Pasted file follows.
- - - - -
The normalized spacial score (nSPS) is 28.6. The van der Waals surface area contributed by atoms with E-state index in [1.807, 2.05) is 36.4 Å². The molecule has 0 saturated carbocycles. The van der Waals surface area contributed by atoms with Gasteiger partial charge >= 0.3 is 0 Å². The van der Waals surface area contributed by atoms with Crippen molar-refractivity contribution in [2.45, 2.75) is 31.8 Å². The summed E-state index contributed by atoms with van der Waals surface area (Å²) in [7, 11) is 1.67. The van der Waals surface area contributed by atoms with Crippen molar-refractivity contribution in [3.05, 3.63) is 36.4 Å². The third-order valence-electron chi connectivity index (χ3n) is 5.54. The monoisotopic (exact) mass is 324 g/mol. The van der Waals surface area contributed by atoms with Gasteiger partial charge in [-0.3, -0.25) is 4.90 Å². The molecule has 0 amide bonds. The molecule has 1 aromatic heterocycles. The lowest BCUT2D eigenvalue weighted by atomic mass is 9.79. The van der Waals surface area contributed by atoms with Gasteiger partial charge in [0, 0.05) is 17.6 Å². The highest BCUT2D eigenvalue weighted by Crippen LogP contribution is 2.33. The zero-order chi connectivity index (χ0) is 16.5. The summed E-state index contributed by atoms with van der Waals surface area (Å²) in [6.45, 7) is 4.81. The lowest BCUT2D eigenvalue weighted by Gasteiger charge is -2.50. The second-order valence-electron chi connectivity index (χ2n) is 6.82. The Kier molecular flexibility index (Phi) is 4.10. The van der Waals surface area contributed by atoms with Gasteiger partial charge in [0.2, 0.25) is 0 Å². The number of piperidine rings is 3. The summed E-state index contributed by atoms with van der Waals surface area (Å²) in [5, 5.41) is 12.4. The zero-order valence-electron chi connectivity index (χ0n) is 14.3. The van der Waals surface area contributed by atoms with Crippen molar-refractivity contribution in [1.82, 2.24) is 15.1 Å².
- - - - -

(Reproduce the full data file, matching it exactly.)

The normalized spacial score (nSPS) is 28.6. The van der Waals surface area contributed by atoms with E-state index in [1.807, 2.05) is 36.4 Å². The molecule has 0 saturated carbocycles. The van der Waals surface area contributed by atoms with Gasteiger partial charge >= 0.3 is 0 Å². The van der Waals surface area contributed by atoms with Crippen molar-refractivity contribution in [2.45, 2.75) is 31.8 Å². The summed E-state index contributed by atoms with van der Waals surface area (Å²) in [7, 11) is 1.67. The van der Waals surface area contributed by atoms with Crippen molar-refractivity contribution in [3.05, 3.63) is 36.4 Å². The third-order valence-electron chi connectivity index (χ3n) is 5.54. The monoisotopic (exact) mass is 324 g/mol. The van der Waals surface area contributed by atoms with Gasteiger partial charge in [-0.3, -0.25) is 4.90 Å². The molecule has 0 amide bonds. The molecule has 1 aromatic heterocycles. The lowest BCUT2D eigenvalue weighted by atomic mass is 9.79. The van der Waals surface area contributed by atoms with Gasteiger partial charge in [0, 0.05) is 17.6 Å². The highest BCUT2D eigenvalue weighted by Crippen LogP contribution is 2.33. The zero-order chi connectivity index (χ0) is 16.5. The summed E-state index contributed by atoms with van der Waals surface area (Å²) in [6.45, 7) is 4.81. The lowest BCUT2D eigenvalue weighted by Gasteiger charge is -2.50. The second-order valence-electron chi connectivity index (χ2n) is 6.82. The Kier molecular flexibility index (Phi) is 4.10. The van der Waals surface area contributed by atoms with Gasteiger partial charge in [0.2, 0.25) is 0 Å². The number of piperidine rings is 3. The summed E-state index contributed by atoms with van der Waals surface area (Å²) in [5, 5.41) is 12.4. The zero-order valence-electron chi connectivity index (χ0n) is 14.3. The van der Waals surface area contributed by atoms with Crippen molar-refractivity contribution in [1.82, 2.24) is 15.1 Å².